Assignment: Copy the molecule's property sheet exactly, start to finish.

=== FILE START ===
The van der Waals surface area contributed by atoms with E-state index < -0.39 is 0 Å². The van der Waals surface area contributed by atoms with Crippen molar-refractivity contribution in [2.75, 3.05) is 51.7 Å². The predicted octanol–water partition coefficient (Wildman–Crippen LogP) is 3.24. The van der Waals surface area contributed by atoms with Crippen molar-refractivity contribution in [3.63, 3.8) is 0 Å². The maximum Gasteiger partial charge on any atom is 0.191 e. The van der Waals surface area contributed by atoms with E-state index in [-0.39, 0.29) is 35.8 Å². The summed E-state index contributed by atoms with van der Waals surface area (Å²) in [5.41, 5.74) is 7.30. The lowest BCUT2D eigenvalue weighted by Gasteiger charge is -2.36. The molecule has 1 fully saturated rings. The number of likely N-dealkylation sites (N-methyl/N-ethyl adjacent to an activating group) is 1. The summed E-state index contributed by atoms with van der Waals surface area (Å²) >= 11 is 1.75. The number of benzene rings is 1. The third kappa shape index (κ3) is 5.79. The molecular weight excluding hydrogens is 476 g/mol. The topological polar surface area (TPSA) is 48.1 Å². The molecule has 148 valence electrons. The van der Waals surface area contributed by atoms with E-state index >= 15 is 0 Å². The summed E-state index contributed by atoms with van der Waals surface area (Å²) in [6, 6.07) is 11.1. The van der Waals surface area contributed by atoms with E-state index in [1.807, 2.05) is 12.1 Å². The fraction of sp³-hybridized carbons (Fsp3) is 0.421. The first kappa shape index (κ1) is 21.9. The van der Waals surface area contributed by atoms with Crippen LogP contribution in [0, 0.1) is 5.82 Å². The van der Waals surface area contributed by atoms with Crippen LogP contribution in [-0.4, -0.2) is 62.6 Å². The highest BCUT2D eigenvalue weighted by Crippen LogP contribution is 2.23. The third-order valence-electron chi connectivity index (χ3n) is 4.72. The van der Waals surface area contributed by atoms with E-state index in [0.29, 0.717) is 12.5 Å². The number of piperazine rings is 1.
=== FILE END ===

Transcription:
The van der Waals surface area contributed by atoms with E-state index < -0.39 is 0 Å². The van der Waals surface area contributed by atoms with Crippen molar-refractivity contribution in [2.75, 3.05) is 51.7 Å². The predicted octanol–water partition coefficient (Wildman–Crippen LogP) is 3.24. The van der Waals surface area contributed by atoms with Crippen molar-refractivity contribution in [3.63, 3.8) is 0 Å². The maximum Gasteiger partial charge on any atom is 0.191 e. The van der Waals surface area contributed by atoms with E-state index in [-0.39, 0.29) is 35.8 Å². The summed E-state index contributed by atoms with van der Waals surface area (Å²) in [5.41, 5.74) is 7.30. The lowest BCUT2D eigenvalue weighted by Gasteiger charge is -2.36. The molecule has 1 fully saturated rings. The number of likely N-dealkylation sites (N-methyl/N-ethyl adjacent to an activating group) is 1. The summed E-state index contributed by atoms with van der Waals surface area (Å²) >= 11 is 1.75. The number of benzene rings is 1. The third kappa shape index (κ3) is 5.79. The molecular weight excluding hydrogens is 476 g/mol. The topological polar surface area (TPSA) is 48.1 Å². The molecule has 148 valence electrons. The van der Waals surface area contributed by atoms with E-state index >= 15 is 0 Å². The summed E-state index contributed by atoms with van der Waals surface area (Å²) in [6, 6.07) is 11.1. The van der Waals surface area contributed by atoms with E-state index in [1.807, 2.05) is 12.1 Å². The fraction of sp³-hybridized carbons (Fsp3) is 0.421. The first kappa shape index (κ1) is 21.9. The van der Waals surface area contributed by atoms with Crippen LogP contribution in [0, 0.1) is 5.82 Å². The van der Waals surface area contributed by atoms with Crippen LogP contribution in [-0.4, -0.2) is 62.6 Å². The highest BCUT2D eigenvalue weighted by Crippen LogP contribution is 2.23. The third-order valence-electron chi connectivity index (χ3n) is 4.72. The van der Waals surface area contributed by atoms with E-state index in [0.29, 0.717) is 12.5 Å². The number of piperazine rings is 1.